December 17, 2009
FORT JACKSON, S.C. -- When word came down that an outpost was under mortar attack, Sgt. 1st Class Mark Newlin and his Soldiers didn't hesitate.
They rushed to the scene in their Bradley Fighting Vehicles, taking heavy fire and returning fire of their own in an effort to save wounded Soldiers during an Iraqi combat operation in September 2006.
Newlin would earn the Silver Star for his actions during the ensuing eight-hour battle. But Newlin dismisses any suggestion that he is a hero.
Now the first sergeant for Company F, 3rd Battalion, 60th Infantry Regiment, he says his actions were the result of his training, as well as his apprehension of seeing comrades in harm's way.
"I didn't want to see one of my fellow Soldiers die," Newlin said. "That was my biggest fear, seeing one of our guys get killed."
The day that Newlin earned the Silver Star began routinely enough.
He was sitting in a room with other Soldiers of Company A, 1st Battalion, 36th Infantry Regiment. They had been in Hit, a city in Iraq's Al Anbar Province, for approximately nine months.
The Soldiers were in a briefing, when they were interrupted by a report that an outpost was under attack by insurgents armed with mortars and small arms.
Soon, Newlin was speeding toward the site of the attack with a platoon of Soldiers and two Bradleys.
Soldiers had pursued a group of insurgents into a house near where the attack had occurred.
Newlin provided security with the Bradleys as other Soldiers from his unit dismounted to help clear houses and buildings in the area.
Three insurgents were captured and as Newlin and his fellow Soldiers maneuvered their way through the streets, a Humvee became stuck in the mud.
His commander, Capt. Eric Stainbrook, asked Newlin to come to the location of the stuck vehicle to offer assistance.
Just as the Soldiers retrieved the Humvee from the mud, insurgents hiding in a nearby building opened fire with machine guns.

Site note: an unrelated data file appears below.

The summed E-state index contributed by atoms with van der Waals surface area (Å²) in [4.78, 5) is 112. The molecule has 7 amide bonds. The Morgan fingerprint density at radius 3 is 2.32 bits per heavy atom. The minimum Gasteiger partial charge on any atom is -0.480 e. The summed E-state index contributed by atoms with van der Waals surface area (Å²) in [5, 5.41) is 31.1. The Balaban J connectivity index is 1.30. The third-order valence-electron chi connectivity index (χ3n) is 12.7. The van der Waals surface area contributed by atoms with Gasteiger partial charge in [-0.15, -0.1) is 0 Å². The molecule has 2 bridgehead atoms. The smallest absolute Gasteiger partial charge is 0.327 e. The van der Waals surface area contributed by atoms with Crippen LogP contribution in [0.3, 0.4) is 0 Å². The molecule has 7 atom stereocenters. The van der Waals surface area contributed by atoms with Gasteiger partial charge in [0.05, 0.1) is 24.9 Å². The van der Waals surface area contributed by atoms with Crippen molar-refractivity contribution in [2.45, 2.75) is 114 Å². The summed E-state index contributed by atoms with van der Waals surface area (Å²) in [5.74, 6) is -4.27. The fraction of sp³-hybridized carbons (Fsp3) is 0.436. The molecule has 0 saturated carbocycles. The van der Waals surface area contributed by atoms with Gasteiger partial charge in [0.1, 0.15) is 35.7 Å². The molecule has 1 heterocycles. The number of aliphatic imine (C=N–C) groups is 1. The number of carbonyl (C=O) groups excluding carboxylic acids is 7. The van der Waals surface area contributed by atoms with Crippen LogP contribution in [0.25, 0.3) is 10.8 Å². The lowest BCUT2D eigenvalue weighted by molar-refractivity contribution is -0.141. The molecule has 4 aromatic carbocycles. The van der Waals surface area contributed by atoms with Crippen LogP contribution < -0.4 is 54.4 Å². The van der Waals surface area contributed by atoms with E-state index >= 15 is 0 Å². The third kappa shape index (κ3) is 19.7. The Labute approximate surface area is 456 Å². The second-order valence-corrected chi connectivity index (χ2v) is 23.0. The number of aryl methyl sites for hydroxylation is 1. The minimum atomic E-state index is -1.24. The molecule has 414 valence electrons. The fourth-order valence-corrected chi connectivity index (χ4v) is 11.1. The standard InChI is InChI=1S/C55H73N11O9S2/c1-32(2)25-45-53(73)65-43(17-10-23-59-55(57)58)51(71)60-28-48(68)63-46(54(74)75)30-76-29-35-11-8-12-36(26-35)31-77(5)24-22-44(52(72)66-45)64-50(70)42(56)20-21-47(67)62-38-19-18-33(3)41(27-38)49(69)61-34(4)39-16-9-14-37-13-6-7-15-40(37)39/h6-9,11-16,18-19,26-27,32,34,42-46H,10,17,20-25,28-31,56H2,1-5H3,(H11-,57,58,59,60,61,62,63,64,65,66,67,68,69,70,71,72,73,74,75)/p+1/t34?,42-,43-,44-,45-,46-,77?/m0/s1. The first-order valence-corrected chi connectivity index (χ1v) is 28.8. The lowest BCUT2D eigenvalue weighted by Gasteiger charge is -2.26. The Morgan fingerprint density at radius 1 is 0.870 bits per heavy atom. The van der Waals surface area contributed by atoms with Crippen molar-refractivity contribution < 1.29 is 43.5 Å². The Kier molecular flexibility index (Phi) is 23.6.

Stainbrook and two other Soldiers, including the company's first sergeant, were seriously wounded.
"We began returning fire and ran back into the Bradley," Newlin said.
Newlin directed his gunner to return fire and then he ran back outside to help Stainbrook.
"I saw him lying there by himself, seemingly lifeless," Newlin said.
Braving a hail of machine gun fire, Newlin ran the 55 yards to where Stainbrook lay wounded.
"I could see the bullets hitting the ground between my legs," he said.
Newlin performed first aid on Stainbrook's wounds and, with the help of another Soldier, moved him inside a Bradley. Stainbrook was then taken to a battalion aid station.
Newlin then returned to the site of the ambush in his Bradley and directed both mounted and dismounted Soldiers in a battle that would rage for hours. During the fight, Newlin's Bradley came under heavy fire, including mortars and a rocket-propelled grenade hit.
The enemy took heavy casualties, and 59 of the insurgents were detained.
Newlin's Silver Star citation noted his courage during the fight and praised his actions in helping to save Stainbrook's life.
"It wasn't just me," Newlin said. "It was everybody on the ground that day."
Newlin credits his Army training for his actions.
"All of the training I had ever done in the Army kicked in that day," he said. "It was just instinct."
Newlin said he appreciates the recognition he has been given, but he also feels there is a greater reward for his actions that day.
"The most important thing to me is that those men are still alive," he said. "We still talk all the time."